A Schenectady-based charter school proposal was withdrawn the day following a public forum where community members resisted the proposal, but the school’s would-be founder on Thursday suggested he plans to resubmit a proposal this summer.
Re’Shawn Rogers, a former Brooklyn charter school educator who in February filed a charter application with the SUNY Charter Schools Institute to establish an elementary charter school in Schenectady, on Thursday said he and others involved in the proposed school remain committed to establishing a new school in Schenectady. The proposed K-5 Destine Preparatory Academy would focus on students in some of the city’s highest-poverty areas.
“We are deeply grateful for the thorough and detailed review process conducted by SUNY, and we will use all feedback to continue to strengthen our work and our proposed school model,” Rogers said by email Thursday, suggesting the SUNY charter officials had provided feedback and asked him to resubmit a plan in the summer.
A spokesperson for the SUNY Charter Schools Institute, which reviews charter school applications on behalf of the SUNY Board of Trustees, said the proposal was withdrawn March 25. Schenectady City School District officials were also formally notified this week the proposal had been withdrawn.
While it’s not clear what caused the sudden withdrawal or what specific areas of the proposal will be revisited, Rogers said the proposed school’s board “is still in tact” and that its members will work with the SUNY charter institute in the coming months to make a proposal during the next cycle of applications.
“We remain committed to the work of providing a high quality, alternative option, K-5 school for the community of Schenectady and look forward to learning from the current cycle of charter review and engaging fully and strong in the upcoming charter review cycle in July,” Rogers said.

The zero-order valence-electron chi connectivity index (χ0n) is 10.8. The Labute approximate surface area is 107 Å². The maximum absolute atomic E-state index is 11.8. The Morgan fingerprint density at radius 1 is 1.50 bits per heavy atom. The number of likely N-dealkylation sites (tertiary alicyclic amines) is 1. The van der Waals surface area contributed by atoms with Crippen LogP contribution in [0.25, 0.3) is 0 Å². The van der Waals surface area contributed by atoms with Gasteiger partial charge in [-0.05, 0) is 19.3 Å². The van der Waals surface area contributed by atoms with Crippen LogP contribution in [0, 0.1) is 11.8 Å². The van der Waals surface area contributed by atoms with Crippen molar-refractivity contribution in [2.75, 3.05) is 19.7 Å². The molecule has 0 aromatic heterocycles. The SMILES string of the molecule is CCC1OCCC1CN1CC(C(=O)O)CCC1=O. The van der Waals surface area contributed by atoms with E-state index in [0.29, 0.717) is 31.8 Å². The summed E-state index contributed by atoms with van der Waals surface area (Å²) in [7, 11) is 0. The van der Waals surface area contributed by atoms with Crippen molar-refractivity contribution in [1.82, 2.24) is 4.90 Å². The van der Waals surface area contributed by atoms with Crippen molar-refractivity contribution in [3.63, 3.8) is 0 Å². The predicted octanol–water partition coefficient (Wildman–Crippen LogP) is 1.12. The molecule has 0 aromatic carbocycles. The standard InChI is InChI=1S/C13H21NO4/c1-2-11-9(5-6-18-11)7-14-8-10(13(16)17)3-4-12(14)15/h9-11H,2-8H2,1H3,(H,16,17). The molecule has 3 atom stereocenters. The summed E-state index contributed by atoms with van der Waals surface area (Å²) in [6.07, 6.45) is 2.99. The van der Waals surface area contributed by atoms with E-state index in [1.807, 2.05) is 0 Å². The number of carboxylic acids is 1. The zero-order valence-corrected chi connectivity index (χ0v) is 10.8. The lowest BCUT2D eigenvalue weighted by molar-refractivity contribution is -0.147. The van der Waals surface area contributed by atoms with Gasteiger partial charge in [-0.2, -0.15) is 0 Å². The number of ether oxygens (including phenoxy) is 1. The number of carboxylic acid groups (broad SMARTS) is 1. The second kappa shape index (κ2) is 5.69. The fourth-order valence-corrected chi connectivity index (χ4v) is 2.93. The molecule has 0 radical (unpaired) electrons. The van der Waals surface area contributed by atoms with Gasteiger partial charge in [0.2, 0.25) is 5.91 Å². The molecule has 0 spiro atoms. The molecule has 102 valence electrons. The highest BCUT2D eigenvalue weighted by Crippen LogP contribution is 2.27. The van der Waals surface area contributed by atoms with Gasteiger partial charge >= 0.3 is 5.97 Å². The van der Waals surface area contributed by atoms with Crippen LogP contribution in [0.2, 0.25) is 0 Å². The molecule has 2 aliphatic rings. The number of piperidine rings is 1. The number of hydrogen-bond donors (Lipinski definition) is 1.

Raysheea Turner, a Schenectady attorney listed as the proposed school’s board chair, did not respond to a message earlier this week seeking to discuss the school.
Mike Lesczinski, the SUNY Charter School Institute spokesperson, said the institute notifed Rogers they would not be moving forward with the proposal due to problems demonstrating community support for the proposed school.
“We had a few applicants, and this was one of them, that faced challenges during the pandemic in addressing the requirements for demonstrating community support and those applicants will have a chance to, in a post pandemic world, provide more information should they choose to apply in a future round,” Lesczinski said in a statement Thursday.
The night before the charter proposal was withdrawn, Rogers and some of the proposed board members faced community push back during a public forum hosted by the Schenectady school district, a required step in the application review process. Community members, including Schenectady teachers, said the focus should be on improving the city’s existing district schools. Rogers and the proposed board members who joined the virtual forum argued the school would give parents another academic choice in a city where the schools have long struggled with student outcomes.
“It’s hard for me to say instead of fixing where we are that serves a huge population, we instead move over to this new thing that is for a small number of people,” Schenectady High School graduate and teacher Oriana Miles said during the public forum. “Because I want all of my community to be served and that in my mind is a public school system that needs to be fixed.”